When I was growing up in the early 1990s my dad subscribed to the Movies Unlimited catalog, which I regularly perused; I usually stuck to the “Horror” section, but occasionally I would leaf through the rest of the book, where I eventually came upon a group of videos listed under the heading “Gay Interest,” one of which was Derek Jarman’s Sebastiane (1976). The capsule description of the film was accompanied by a thumbnail image of the video box cover (or maybe a version of the poster?) which showed the title character, more or less nude but in shadow and in profile, his hands bound over his head, his torso pierced with arrows. I had never even heard of St. Sebastian at the time, let alone Derek Jarman, but the image made an indelible impression on me; I never forgot it.
This week, some twenty-one years after I first came across that image, I saw Sebastiane for the first time. (I watched it on VHS, fittingly, though unfortunately the image on the front of the box bore no resemblance to the one I remember from the catalog.) It’s an unabashedly homoerotic take on the St. Sebastian myth in which the fourth-century persecution of Christians is made to parallel the persecution of homosexuals not only in the twentieth century but throughout Western history generally. The climactic scene, in which Sebastian (played by Leonard Treviglio) is tied to a stake and shot to death with arrows, is presented as an orgiastic gang rape; the Roman soldier commandeering the execution has been lusting after Sebastian the whole movie, to no avail, and Sebastian lets out an orgasmic sigh as the arrows pierce his body. Jarman stages it as a gay male version of Bernini’s St. Teresa; Sebastian is the martyr as beautiful-boy who exudes sexuality even (especially?) at the moment of his death.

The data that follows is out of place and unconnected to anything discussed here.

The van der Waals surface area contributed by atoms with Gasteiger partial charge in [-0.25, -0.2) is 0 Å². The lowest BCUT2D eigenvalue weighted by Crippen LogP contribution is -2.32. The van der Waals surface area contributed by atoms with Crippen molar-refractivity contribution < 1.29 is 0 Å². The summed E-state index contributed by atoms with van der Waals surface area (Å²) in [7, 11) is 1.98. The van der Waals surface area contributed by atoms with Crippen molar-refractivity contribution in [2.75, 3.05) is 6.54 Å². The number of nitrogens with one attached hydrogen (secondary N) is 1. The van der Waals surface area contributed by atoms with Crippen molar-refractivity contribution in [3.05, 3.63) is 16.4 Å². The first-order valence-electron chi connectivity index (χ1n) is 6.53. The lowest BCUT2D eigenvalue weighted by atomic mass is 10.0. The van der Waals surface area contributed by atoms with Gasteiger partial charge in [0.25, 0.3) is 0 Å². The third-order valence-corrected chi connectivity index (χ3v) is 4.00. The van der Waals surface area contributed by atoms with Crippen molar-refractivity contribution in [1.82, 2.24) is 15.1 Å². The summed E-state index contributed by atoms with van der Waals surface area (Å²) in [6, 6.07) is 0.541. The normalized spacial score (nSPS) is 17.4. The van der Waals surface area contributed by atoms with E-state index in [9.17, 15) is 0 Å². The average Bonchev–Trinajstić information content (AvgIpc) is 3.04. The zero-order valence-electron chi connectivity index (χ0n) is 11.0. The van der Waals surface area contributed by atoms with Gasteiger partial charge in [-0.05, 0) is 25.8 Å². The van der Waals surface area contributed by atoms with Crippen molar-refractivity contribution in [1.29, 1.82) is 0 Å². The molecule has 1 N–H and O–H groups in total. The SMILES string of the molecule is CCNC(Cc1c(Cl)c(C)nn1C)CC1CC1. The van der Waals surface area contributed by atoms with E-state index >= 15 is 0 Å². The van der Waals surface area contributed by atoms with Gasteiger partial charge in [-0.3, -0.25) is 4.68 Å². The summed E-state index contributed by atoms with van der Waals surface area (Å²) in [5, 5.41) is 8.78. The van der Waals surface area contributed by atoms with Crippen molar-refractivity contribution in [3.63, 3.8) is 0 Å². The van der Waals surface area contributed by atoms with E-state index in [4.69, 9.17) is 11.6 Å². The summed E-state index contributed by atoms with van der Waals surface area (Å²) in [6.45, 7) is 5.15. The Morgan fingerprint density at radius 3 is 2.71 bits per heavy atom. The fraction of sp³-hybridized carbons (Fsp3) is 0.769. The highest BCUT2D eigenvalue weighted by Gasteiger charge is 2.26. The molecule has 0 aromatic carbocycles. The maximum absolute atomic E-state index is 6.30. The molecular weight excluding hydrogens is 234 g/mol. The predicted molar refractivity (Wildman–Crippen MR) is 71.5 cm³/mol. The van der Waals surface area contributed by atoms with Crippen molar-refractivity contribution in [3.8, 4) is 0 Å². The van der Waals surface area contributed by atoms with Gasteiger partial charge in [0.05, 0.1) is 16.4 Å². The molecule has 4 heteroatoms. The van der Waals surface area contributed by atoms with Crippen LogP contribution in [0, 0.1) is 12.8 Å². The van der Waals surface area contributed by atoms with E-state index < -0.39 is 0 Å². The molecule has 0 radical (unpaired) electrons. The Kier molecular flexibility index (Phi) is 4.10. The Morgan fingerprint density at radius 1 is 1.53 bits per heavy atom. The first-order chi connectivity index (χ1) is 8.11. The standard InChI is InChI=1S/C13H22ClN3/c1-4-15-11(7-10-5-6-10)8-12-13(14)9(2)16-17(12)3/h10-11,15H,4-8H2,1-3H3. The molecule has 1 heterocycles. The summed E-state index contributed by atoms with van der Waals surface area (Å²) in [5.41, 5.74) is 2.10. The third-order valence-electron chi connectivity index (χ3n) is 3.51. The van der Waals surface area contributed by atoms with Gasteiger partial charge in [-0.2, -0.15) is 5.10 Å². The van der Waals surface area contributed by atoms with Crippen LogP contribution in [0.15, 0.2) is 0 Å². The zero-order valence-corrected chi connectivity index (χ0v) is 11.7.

There is something troubling, to be sure, about the eroticization of what is presented as an act of homophobic violence. More problematic still is Jarman’s representation of Sebastian as a real glutton for punishment; throughout the film, he encourages his torturers to keep punishing him, insisting that it brings him closer to God. One could no doubt imagine an utterly tasteless modern-day equivalent of such a scene—Matthew Shepard depicted as getting off on being tortured to death, for instance. But (and this will no doubt come as little surprise to my regular readers) I’m disinclined to condemn Sebastiane for inviting us to take erotic pleasure in what amounts to a series of extremely barbaric, and ultimately fatal, acts of gay-bashing. Jarman’s film complicates the relationship between Sebastian and his torturers, partly by revealing the torturers themselves to be governed by homosexual desire, partly by making Sebastian a somewhat willing participant in his own torture. The entire culture of homosexuality presented in this film—much of which is set in a kind of desert jail made up of a couple of Romans and a handful of Christian prisoners—is ruled by rituals of dominance and submission that are more complicitly enacted than they would initially seem to be. As is often the case with Jarman, who often uses historical subjects as a jumping-off point from which to explore issues of queerness from a more transhistorical perspective, he seems much more interested here in the story of St. Sebastian as a metaphor for how power is deployed between men of various sexual subject positions than in staging it realistically or conventionally. It becomes a languorously erotic role-playing fantasy.